The Juan March Foundation Workshop on Epigenetics and Chromatin: Transcriptional Regulation and Beyond was held in Madrid, Spain, between 7 and 9 February 2005, and was organized by M. Esteller, T. Kouzarides and V. Corces.
In the past few years, there has been increased interest in the role of epigenetic modifications in transcriptional activity, as well as in integrating nuclear organization and function. As a result of these efforts, many histone‐modifying enzymes, and the specific residues and contexts in which histone modifications take place, have been identified. The discovery that histone modifications are mechanistically linked at many levels with DNA methylation and nuclear organization has also led to the merging of fields that once worked independently of each other. This meeting provided a wonderful forum to discuss state‐of‐the‐art findings on chromatin changes, histone modifications and their effect on the transcriptional activity of the cell (summarized in Fig 1).
Chromatin: a two‐sided structure with many faces
Chromatin constitutes the most fascinating structure in the cell. A eukaryotic cell must pack a huge linear molecule of DNA into a tiny compartment. The histone octamer, which comprises the protein core of the nucleosome, the repetitive subunit of chromatin, provides a smart solution as it facilitates the formation of a fibre that is able to compact DNA ∼104‐fold.
Core histones can also be modified post‐translationally in several ways, which in turn allows them to participate in regulatory mechanisms. In particular, their long amino‐terminal ends, which span about one‐third of their total length, protrude outside the nucleosome and interact with a myriad of nuclear factors. These factors read the signals encoded by post‐translational modifications of the highly conserved Lys, Arg and Ser residues on the histones and participate in nucleosomal dynamics.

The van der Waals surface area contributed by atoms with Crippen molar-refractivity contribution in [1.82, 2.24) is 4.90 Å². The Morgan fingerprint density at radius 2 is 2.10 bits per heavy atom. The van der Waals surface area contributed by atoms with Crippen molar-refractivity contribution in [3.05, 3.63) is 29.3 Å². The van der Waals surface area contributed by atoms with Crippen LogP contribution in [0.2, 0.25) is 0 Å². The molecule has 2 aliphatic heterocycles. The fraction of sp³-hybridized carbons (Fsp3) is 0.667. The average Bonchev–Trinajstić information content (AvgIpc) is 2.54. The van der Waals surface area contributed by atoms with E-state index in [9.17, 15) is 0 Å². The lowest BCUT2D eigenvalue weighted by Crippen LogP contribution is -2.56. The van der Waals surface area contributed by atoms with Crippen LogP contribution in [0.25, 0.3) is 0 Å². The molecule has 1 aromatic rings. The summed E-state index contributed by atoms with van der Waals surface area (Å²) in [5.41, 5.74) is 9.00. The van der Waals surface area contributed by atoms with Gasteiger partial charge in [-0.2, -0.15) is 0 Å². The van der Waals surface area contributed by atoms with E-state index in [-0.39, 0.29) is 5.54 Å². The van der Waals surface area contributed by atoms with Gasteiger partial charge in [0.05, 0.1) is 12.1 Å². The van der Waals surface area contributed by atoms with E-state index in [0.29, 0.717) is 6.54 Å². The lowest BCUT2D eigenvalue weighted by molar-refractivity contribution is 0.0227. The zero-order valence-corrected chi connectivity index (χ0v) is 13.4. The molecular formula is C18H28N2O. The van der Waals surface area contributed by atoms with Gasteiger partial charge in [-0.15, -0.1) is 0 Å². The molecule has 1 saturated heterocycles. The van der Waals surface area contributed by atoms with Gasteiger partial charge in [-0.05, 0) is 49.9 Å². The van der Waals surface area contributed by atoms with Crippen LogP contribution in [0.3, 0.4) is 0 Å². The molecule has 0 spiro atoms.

The duality of function of the nucleosome, as both a structural and regulatory subunit, also reflects the types of machinery with which it interacts: histone‐modifying and chromatin‐remodelling enzymes. Among the former, the most studied are histone acetyltransferases (HATs) and deacetylases (HDACs), which are involved in the balance of histone acetylation, and histone methyltransferases (HMTs), which catalyse methylation at Lys or Arg residues. Groups of ATP‐dependent chromatin‐remodelling activities regulate gene transcription by altering nucleosome positioning and structure. However, the boundaries between these two groups of machinery are fuzzy. For example, the recognition of chromatin‐remodelling machineries is modulated by the recognition of modified amino‐acid residues in the histones. Histone‐modifying enzymes not only act on histone tails but also modify inner residues in the histone fold.
The role of histone modifications in the integration of all nuclear events was a theme present throughout the meeting, and the limits between the topics in each session were rather blurred. This reflects the fact that the interests of people working in transcriptional regulation, histone modifications, chromatin remodelling, signalling cascades and nuclear architecture are merging. To set the stage, the first session of the meeting was dedicated to the histone‐code hypothesis.
A Rosetta stone for the epigenetic code?